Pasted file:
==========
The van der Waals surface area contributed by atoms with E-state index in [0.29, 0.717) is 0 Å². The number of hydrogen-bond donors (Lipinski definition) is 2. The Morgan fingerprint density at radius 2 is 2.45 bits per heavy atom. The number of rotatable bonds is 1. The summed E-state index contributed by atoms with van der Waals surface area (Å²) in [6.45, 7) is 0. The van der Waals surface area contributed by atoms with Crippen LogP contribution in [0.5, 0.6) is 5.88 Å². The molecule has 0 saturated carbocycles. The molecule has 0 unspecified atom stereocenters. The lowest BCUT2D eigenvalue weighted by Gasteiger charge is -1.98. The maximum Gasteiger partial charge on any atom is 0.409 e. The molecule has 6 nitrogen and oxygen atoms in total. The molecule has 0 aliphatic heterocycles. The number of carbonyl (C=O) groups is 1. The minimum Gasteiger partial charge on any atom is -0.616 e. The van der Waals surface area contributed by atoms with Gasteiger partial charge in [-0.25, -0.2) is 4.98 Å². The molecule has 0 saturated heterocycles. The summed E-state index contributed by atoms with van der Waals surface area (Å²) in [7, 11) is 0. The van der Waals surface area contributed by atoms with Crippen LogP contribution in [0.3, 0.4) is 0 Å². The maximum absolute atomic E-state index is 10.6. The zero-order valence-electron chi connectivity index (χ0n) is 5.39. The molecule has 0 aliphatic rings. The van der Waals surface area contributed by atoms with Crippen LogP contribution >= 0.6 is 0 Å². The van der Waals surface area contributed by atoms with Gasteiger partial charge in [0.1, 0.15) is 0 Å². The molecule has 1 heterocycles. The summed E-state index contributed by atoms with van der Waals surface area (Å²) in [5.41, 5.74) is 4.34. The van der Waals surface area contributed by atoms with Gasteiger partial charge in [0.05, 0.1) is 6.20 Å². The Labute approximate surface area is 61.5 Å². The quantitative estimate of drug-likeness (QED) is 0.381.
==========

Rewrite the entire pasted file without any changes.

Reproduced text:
The van der Waals surface area contributed by atoms with E-state index in [0.29, 0.717) is 0 Å². The number of hydrogen-bond donors (Lipinski definition) is 2. The Morgan fingerprint density at radius 2 is 2.45 bits per heavy atom. The number of rotatable bonds is 1. The summed E-state index contributed by atoms with van der Waals surface area (Å²) in [6.45, 7) is 0. The van der Waals surface area contributed by atoms with Crippen LogP contribution in [0.5, 0.6) is 5.88 Å². The molecule has 0 saturated carbocycles. The molecule has 0 unspecified atom stereocenters. The lowest BCUT2D eigenvalue weighted by Gasteiger charge is -1.98. The maximum Gasteiger partial charge on any atom is 0.409 e. The molecule has 6 nitrogen and oxygen atoms in total. The molecule has 0 aliphatic heterocycles. The number of carbonyl (C=O) groups is 1. The minimum Gasteiger partial charge on any atom is -0.616 e. The van der Waals surface area contributed by atoms with Gasteiger partial charge in [-0.25, -0.2) is 4.98 Å². The molecule has 0 saturated heterocycles. The summed E-state index contributed by atoms with van der Waals surface area (Å²) in [7, 11) is 0. The van der Waals surface area contributed by atoms with Crippen LogP contribution in [0.3, 0.4) is 0 Å². The maximum absolute atomic E-state index is 10.6. The zero-order valence-electron chi connectivity index (χ0n) is 5.39. The molecule has 0 aliphatic rings. The van der Waals surface area contributed by atoms with Crippen LogP contribution >= 0.6 is 0 Å². The van der Waals surface area contributed by atoms with Gasteiger partial charge in [0.1, 0.15) is 0 Å². The molecule has 1 heterocycles. The summed E-state index contributed by atoms with van der Waals surface area (Å²) in [5.41, 5.74) is 4.34. The van der Waals surface area contributed by atoms with Gasteiger partial charge in [0.05, 0.1) is 6.20 Å². The Labute approximate surface area is 61.5 Å². The quantitative estimate of drug-likeness (QED) is 0.381.